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Op-ed: COVID-19 exposes bad governance in Zimbabwe

This article will seek to show the human rights implications that have come about with the emergence of the pandemic and the lack of good governance in Zimbabwe.

By Luyanda Sibanda

Zimbabwe’s poor health care facilities have been spoken about at great length with numerous commentators depicting the state of hospitals in the country as death traps.

The outbreak of the novel Coronavirus Disease (COVID-19) in the world has put Zimbabwe’s healthcare system under scrutiny. The death of Zororo Makamba, a prominent broadcaster showcased Zimbabwe’s unpreparedness to respond to COVID-19.

Though Africa has not been affected as badly as the Global North at this current juncture, caution will have to be exercised and preventative measures will have to be put in place to avoid the continent recording the same fatalities as those experienced in the Global North. Zimbabwe, being an African country and not having good health care facilities will have to take extra preventative measures to avert unprecedented deaths.

State of Zimbabwean Health Care Facilities

Zimbabwe’s health care facilities are in a bad state and what makes matters worse is that doctors and nurses in Zimbabwe were recently on strike. Complaints were raised to the effect that they are not adequately compensated for the work they do and that their working conditions are not conducive. Doctors and nurses raised complaints that they lack essentials like masks, gloves, and hand sanitisers. When COVID-19 broke out in the country, health care workers feared to go to work for fear of contracting the virus from patients who may have come into contact with it.

The case of Zororo Makamba

When it became apparent that Zororo was sick and could have contracted the virus his family took him to Wilkins hospital in the capital which is the designated hospital responsible for COVID-19 patients. Upon arrival at the hospital, doctors reportedly told the family that the hospital had no ventilators and that to procure a ventilator they would have to pay US$ 120 000 and thereafter donate the ventilator to the hospital.

The family sourced the ventilator but upon arrival at the hospital, the facility had no plugs and adaptors to plug in the life-saving machine. The hospital also had no medication at hand or oxygen masks to ease Zororo’s pain and help him with breathing. Zororo sadly died a painful death that day because of the inadequacy of the health care system to meet him at his point of need.

The above story reflects how even the rich and powerful who under normal circumstances would have sought medical treatment in other parts of the world like South Africa and Singapore have had to come face to face with the terrible state that the Zimbabwean health care sector is in.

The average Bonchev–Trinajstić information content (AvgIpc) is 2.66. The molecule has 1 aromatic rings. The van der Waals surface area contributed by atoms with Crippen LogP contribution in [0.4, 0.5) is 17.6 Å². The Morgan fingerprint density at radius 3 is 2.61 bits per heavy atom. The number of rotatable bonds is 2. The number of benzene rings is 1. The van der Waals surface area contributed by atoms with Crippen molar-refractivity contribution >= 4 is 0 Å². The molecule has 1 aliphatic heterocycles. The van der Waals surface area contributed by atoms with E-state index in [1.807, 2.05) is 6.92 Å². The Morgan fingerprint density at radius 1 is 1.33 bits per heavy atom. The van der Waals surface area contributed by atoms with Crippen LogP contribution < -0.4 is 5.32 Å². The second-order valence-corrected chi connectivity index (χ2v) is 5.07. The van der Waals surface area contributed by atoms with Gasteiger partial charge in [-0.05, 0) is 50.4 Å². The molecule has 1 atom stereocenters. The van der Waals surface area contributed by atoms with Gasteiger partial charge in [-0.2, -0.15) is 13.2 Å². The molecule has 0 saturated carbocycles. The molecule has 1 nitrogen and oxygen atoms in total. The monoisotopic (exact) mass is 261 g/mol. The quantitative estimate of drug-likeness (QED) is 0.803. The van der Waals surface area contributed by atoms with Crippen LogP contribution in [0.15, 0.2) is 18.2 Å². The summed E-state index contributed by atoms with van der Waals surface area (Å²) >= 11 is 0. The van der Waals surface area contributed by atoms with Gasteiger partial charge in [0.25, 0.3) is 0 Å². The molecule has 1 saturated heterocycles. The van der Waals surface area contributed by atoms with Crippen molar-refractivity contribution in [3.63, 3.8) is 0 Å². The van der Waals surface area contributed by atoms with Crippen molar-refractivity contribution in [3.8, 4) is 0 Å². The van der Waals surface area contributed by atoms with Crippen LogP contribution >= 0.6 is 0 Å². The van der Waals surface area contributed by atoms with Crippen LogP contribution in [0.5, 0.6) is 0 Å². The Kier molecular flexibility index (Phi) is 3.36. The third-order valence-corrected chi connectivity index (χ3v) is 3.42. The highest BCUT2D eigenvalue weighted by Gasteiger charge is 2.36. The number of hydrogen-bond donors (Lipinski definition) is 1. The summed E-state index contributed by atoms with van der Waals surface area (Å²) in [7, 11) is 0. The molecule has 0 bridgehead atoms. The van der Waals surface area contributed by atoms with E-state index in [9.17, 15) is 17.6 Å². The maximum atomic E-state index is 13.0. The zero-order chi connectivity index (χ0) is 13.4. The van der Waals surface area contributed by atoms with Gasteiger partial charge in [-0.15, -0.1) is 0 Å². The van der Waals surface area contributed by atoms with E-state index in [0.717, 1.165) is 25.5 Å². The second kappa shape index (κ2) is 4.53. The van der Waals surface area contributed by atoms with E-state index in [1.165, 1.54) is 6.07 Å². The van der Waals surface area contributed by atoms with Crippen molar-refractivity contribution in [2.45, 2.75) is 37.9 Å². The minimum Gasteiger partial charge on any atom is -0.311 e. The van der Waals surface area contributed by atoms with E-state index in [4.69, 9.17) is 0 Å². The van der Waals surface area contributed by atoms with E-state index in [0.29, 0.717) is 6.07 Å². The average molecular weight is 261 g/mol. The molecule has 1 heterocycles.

The inability of the rich and politically connected like the Makamba’s to fly out the country because of the ban on travel across the world is making the elites feel to some degree what ordinary Zimbabweans face daily, and how service sectors like the health care sector continually fail local citizens.

Medical doctors in Zimbabwe had no idea how the ventilators worked in Zororo’s case, and this shows how ill-equipped the health care sector is to deal with COVID-19.

Impact of Lockdown on Livelihoods

As a result of the lockdown that President Mnangagwa announced on 30 March, Zimbabwe has once again seen a rise in human rights violations and the heavy-handedness from state security agents such as the police. This heavy-handedness was seen in the destruction of informal traders’ goods and unwarranted beatings. According to a study conducted by the World Bank in 2012, 5,7 million people in Zimbabwe are in the informal sector of the economy. This number has by now increased taking into consideration that the state of the economy in Zimbabwe has worsened significantly since then.

Therefore, the fact that a substantial number of the population are not formally employed reflects that people live from hand to mouth in Zimbabwe. The United Nations recently published a report showing that more than 60% of the country’s population is food insecure and so during the lockdown, it would only make sense for people to leave their homes in search of food as the majority of people do not have the luxury of buying their food in bulk and storing it during the lockdown. The President proclaimed that during the lockdown services like grocery stores and pharmacies would still be operational as they fall under essential services. Because the economy is informal by nature people will sell and buy food on the streets. The heavy-handedness by the police under the circumstances was unjustified.

Human rights questions come up because had the government provided employment people would not be in the streets selling food. The use of the police to burn food in a country where over 60% of the population is food insecure can also be said to show how desensitised the government of Zimbabwe is to the suffering of ordinary people.

What should be done

COVID-19 has once again exposed the lack of good governance in Zimbabwe, and if the failures of the health care sector are not addressed with urgency during this pandemic the reality is that a lot of people will lose their lives and what has been described as death traps will certainly be realised. The government also needs to realise that the use of force to get people to comply with self-isolation guidelines is unreasonable taking into consideration the need for people to leave their homes in search of food. The government should rather find means of distributing food to the most vulnerable in society as is being done in Rwanda.

Luyanda Sibanda is an LLM student at the University of Pretoria in South Africa

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